One immediate achievement of this report has been to shatter the stereotypes about sex crimes in the Catholic Church. Too often, we imagined “mild” forms of abuse, relatively “harmless” caresses or “erotic games” after church or choir time, what the French were still euphemistically and prudishly calling before this report “attouchements sexuels.” So, not “real” rapes. In reality, and the report is full of such nauseating testimonies, we are talking about rapes of the gravest and most violent and depraved order, including forced mutual fellatios, intercourse, and frequent sado-masochistic practices, often with young children between 6 and 12.

Olivier Savignac (R), one of the victims, greets an attendee during the publishing of a report by an independent commission into sexual abuse by church officials (Ciase) on October 5, 2021, in Paris. Photo by THOMAS COEX/POOL/AFP via Getty Images.

A second instant achievement of the report has been to completely pulverize all the denial, spin, hypocritical lines of defense, and attempts at minimizing the nature and extent of the crimes the Catholic Church had been able to use to oppose such accusations until October 5, 2021. At least they are no longer trying, as shown by the pope’s reaction when he lamented, “Dignity to our Lord! Shame, shame, shame on all of us!” while the other Church officials, shamed and rendered speechless, could only admit everything and hypocritically feign surprise, and then ask for “forgiveness.”

At least the French Church is no longer trying to hide or minimize any of this as it was still doing yesterday, and it has now fully accepted the conclusions of this horrifying report. Historically, this in itself is colossal progress.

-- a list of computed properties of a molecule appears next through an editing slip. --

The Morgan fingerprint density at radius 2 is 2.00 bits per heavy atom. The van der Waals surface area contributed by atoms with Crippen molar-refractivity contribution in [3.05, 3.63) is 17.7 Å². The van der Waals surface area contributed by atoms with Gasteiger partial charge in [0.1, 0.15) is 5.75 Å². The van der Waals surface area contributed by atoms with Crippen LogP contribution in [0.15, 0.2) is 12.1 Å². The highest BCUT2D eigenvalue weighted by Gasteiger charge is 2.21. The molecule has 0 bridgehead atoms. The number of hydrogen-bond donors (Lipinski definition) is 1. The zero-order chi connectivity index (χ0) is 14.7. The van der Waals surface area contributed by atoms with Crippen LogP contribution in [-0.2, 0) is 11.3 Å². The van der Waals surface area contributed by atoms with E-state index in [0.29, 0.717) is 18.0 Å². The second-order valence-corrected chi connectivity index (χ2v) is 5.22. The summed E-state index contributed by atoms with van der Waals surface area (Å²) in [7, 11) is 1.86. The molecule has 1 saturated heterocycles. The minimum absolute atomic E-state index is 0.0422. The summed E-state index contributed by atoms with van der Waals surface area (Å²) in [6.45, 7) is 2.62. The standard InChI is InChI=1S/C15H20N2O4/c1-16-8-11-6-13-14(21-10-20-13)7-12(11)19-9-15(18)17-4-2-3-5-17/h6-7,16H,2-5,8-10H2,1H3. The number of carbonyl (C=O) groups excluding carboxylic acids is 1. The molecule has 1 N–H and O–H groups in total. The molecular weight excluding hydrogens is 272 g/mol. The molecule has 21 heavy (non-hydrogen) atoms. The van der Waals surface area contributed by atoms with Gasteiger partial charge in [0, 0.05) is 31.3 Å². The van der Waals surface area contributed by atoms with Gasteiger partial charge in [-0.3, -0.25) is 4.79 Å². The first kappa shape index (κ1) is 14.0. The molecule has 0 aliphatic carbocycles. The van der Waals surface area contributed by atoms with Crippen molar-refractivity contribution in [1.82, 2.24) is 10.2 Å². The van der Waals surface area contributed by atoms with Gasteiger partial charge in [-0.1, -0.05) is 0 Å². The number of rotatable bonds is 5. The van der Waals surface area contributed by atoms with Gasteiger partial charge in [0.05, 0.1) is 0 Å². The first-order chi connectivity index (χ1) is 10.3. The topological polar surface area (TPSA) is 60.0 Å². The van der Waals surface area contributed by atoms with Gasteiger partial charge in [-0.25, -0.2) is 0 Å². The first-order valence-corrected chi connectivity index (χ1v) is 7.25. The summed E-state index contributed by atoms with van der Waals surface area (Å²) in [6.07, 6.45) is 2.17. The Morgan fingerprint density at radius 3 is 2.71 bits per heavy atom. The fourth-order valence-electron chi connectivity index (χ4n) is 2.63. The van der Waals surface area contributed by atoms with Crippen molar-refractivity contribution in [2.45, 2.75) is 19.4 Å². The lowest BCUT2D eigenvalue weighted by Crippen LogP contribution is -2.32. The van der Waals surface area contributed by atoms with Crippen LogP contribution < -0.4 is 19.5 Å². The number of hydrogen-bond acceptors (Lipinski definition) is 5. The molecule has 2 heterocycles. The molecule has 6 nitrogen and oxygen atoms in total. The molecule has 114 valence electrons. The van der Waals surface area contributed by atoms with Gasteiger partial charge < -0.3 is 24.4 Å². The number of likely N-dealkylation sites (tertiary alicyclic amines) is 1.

To take the full measure of this, one needs to keep in mind four other facts:

1) The figures above would be terrible for a country the size of a continent like the United States with a population of 330 million. But we are here talking about a small country with a population of 67 million, the size of the state of Texas, a country where one can drive from east to west and north to south in half a day or less.

2) Those numbers include only minors, but sex crimes against legal adults above 18 years old whether nuns or practitioners are also widespread and would need to be added to the already horrible picture.

3) The comparison between the French situation and similar investigations conducted in other countries like Germany, Ireland, the United States, or Australia suggests France may actually be at the bottom of the list. One will remember that the famous 2002 Boston Globe investigation, popularized by the star-studded 2015 blockbuster Spotlight, uncovered nearly 100 pedophiliac priests and thousands of victims in a mere few dioceses of that one U.S. city and that in the years that followed, similar or worse patterns were discovered all across the country in hundreds of cities.

4)  Those numbers, whether French or American, are the “low and minimal estimates” as the Sauvé commission members have always been careful to specify in their many public interventions.

Institutionalizing Rape and Pedophilia

A few quotes by Jean-Marc Sauvé himself will illuminate the systemic nature of the crime, which can no longer be reduced to a mere few rotten apples or a matter of individuals, even thousands of them, in an otherwise healthy institution.

Until the 2000s, the Catholic Church showed a complete and cruel indifference to the victims.

Sex abuse in the Catholic Church has been a massive and systemic phenomenon, covered by a veil of silence.

Catholic authorities covered up the abuse over decades, in a systemic manner.

The cover-up has permitted mass crimes for decades.

The French findings are furthermore fully corroborated by previous findings from other countries, suggesting without a doubt that the exact same has been happening everywhere where the Catholic Church operates:

For the first time, we can all begin to understand the systematic cover-up by Church leaders that followed. The abuse scarred every diocese. The cover-up was sophisticated. The Church protected the institution at all costs […] The cover-ups by the Church served a key purpose—the longer they covered up abuses, the less chance that law enforcement could prosecute predator priests because the statute of limitations would run out. “As a consequence of the cover-up, almost every instance of abuse we found is too old to be prosecuted, the grand jury found.